Today we’re going to talk about how to create a character that resonates with readers. Why? Well, dear writer, sheltered as you are by the glass screen that is your desktop/laptop/tablet/mobile device, you can’t see the state I’m in. So I’ll tell you. Imagine this: the darkest place you’ve ever been. Like, literally dark, but also figuratively dark at the same time. Void. The sound of crying. The sound of laughter. I think I’ve gone mad. More darkness. Then, some light. I’m pretty sure my cat is on the chair next to me. Judging me. More void. Until, I throw my pen against the wall and contemplate the nature of my existence and all of reality.


No, just kidding. Everything is perfectly fine. It’s not like I spent the last four weeks trying to create a character, only to realize that it’s an exercise in futility and I’m a failure as a human being. No. That would be melodramatic. The fact that there are tons of pages in my notebook featuring a character who is as memorable as the off-brand candy that your neighbors give out every Halloween is irrelevant. Truly.


The point: don’t make the same mistakes I made, dear writer. Read on, and learn some techniques to develop memorable characters that people care about.


Click through + get the free character sheet! 10 *essential* questions to ask to figure out the heart of your character. Writing advice | character sheet | how to create a character | writing tips | free writing worksheets



My name is Liz, & my main character has a problem


I’m sure you’ve had those moments when writing a character when you realize that your character has less personality than a block of wood. Take comfort in the fact that we’ve all been there and there is still hope. Maybe you realized something was off with your character when you did character building exercises. That’s what usually gets me. When my main character says her biggest flaw is that “she cares too much,” I know I have a problem.


Legit: the my-biggest-weakness-is-that-I-care-too-much doesn’t fool job interviewers. Why would you expect it to fool your readers? They’re smart people. Likewise, the character who is so popular he’s like a walking magnet that attracts humans is also weak. But-honestly-guys-I’m-like-so-uncool-and-dorky-why-do-you-even-like-me?). No. Just no.

So, what do you do when this happens?


I can only speak for myself, but whenever my characters start fading into blandness, I ask myself ten questions I came up with. Luckily for you, I complied them all into a handy character sheet. It’s not the typical character sheet that ask for physical descriptions and their second favorite color. This template asks questions designed to get to the heart of who your character is. Click the button below to get insight into your character with a free copy of this character sheet.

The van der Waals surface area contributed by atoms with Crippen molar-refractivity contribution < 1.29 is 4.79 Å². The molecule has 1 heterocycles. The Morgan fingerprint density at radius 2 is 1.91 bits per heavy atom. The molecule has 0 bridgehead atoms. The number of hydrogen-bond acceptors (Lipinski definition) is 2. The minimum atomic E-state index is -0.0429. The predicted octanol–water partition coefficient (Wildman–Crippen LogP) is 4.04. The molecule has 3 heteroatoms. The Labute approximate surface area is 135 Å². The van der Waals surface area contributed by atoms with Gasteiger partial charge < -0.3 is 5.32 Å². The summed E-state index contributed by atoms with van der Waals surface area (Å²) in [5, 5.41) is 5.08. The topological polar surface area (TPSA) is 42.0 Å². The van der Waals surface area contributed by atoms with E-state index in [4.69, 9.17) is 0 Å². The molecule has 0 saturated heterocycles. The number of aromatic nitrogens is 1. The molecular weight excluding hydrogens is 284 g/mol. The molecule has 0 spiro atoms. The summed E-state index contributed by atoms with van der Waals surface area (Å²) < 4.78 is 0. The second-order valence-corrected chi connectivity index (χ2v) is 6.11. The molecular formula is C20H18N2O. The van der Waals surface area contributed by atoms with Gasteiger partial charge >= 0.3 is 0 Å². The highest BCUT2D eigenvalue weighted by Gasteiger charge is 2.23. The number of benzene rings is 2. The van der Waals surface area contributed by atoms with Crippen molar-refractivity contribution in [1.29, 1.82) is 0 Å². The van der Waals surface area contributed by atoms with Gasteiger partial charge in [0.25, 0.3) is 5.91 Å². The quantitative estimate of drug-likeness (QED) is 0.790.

Click here to grab your free copy of the essential character sheet!


Create a character before an archetype


Learn the Lingo! important vocab



Even if you are unfamiliar with this term, I guarantee that you know what an archetype is. In fact, I guarantee that your four-year-old nephew knows what an archetype is. Archetypes are the typical and traditional characters, plots, settings, themes, and symbols found in 99% of all stories. For example, some common archetypes for characters are the Hero the Damsel in Distress, and the Wise Old Man. An example of an archetypal situation is the Quest (the Hero needs to accomplish something to restore order) and the Battle Between Good and Evil. Although it’s easy to see how archetypes play out in fairy tales and fantasy stories, know that they are present across all genres of writing. Bart Simpson is a classic Trickster character. Likewise, John Wayne plays the traditional Hero character in almost all of his movies.


Don’t get me wrong, archetypes and tropes are prevalent in literature because they work. There’s nothing wrong with them per se. However, when you plan out your novel, instead of chopping your character’s traits up so that they fit like puzzle pieces into a pre-created story structure, think of them as living, breathing humans/elves/animals/ogres/whatever. In all honesty, it’s okay if parts of your plot or characters are recognizable to readers, but you don’t want to write a novel that readers can predict from the first page. Try to twist the trope and put a new spin on an old idea. I mean, look at Shrek. What made that story successful was that it turned every archetype on its head. So, don’t be afraid to experiment or try something new.




The things that make a memorable character


The five most important ingredients necessary to create a character that readers care about are:


  1. Strengths: What types of things does your character excel at? What positive things about their personality can can others rely on them for?
  2. Weaknesses: What types of things does your character struggle with? Remember that, in real life, people have minor and major weaknesses. A (super) minor weakness might be the inability to whistle. Whereas, a major weakness might be commitment issues.
  3. Values: What are the rules and standards they set for themselves? Where is the “line-they-will-never-cross”? What do they believe in? Whether or not you tell your readers their specific and personal rules, every character should have a “rule book” they follow. Sometimes, authors straight-up divulge their character’s rules–that’s totally okay too. Think Ron Swanson from Parks and Recreation or Kakashi from Naruto. Sure, these characters had their secrets, but we, as an audience, always knew exactly where they stood when it came to the standards they set for themselves.
  4. Motivation: What drives them? What are the things/people/emotions that spur them into action?